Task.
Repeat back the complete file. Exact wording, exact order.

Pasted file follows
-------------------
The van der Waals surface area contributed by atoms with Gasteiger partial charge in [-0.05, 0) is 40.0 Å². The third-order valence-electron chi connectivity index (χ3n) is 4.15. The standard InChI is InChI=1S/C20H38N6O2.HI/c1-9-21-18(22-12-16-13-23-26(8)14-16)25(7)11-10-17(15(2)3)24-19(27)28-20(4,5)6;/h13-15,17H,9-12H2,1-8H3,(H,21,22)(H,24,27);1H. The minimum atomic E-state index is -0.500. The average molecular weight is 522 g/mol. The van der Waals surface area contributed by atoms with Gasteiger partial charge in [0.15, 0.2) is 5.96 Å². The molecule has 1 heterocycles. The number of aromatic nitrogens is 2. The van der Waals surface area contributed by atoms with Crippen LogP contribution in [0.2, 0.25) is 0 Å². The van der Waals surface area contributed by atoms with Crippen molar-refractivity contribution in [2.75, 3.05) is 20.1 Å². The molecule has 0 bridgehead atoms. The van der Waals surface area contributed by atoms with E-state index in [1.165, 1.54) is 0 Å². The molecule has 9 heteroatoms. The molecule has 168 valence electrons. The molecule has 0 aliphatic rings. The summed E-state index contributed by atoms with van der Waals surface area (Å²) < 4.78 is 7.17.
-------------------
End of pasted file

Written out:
The van der Waals surface area contributed by atoms with Gasteiger partial charge in [-0.05, 0) is 40.0 Å². The third-order valence-electron chi connectivity index (χ3n) is 4.15. The standard InChI is InChI=1S/C20H38N6O2.HI/c1-9-21-18(22-12-16-13-23-26(8)14-16)25(7)11-10-17(15(2)3)24-19(27)28-20(4,5)6;/h13-15,17H,9-12H2,1-8H3,(H,21,22)(H,24,27);1H. The minimum atomic E-state index is -0.500. The average molecular weight is 522 g/mol. The van der Waals surface area contributed by atoms with Gasteiger partial charge in [0.15, 0.2) is 5.96 Å². The molecule has 1 heterocycles. The number of aromatic nitrogens is 2. The van der Waals surface area contributed by atoms with Crippen LogP contribution in [0.2, 0.25) is 0 Å². The van der Waals surface area contributed by atoms with Crippen molar-refractivity contribution in [2.75, 3.05) is 20.1 Å². The molecule has 0 bridgehead atoms. The van der Waals surface area contributed by atoms with E-state index in [1.165, 1.54) is 0 Å². The molecule has 9 heteroatoms. The molecule has 168 valence electrons. The molecule has 0 aliphatic rings. The summed E-state index contributed by atoms with van der Waals surface area (Å²) < 4.78 is 7.17.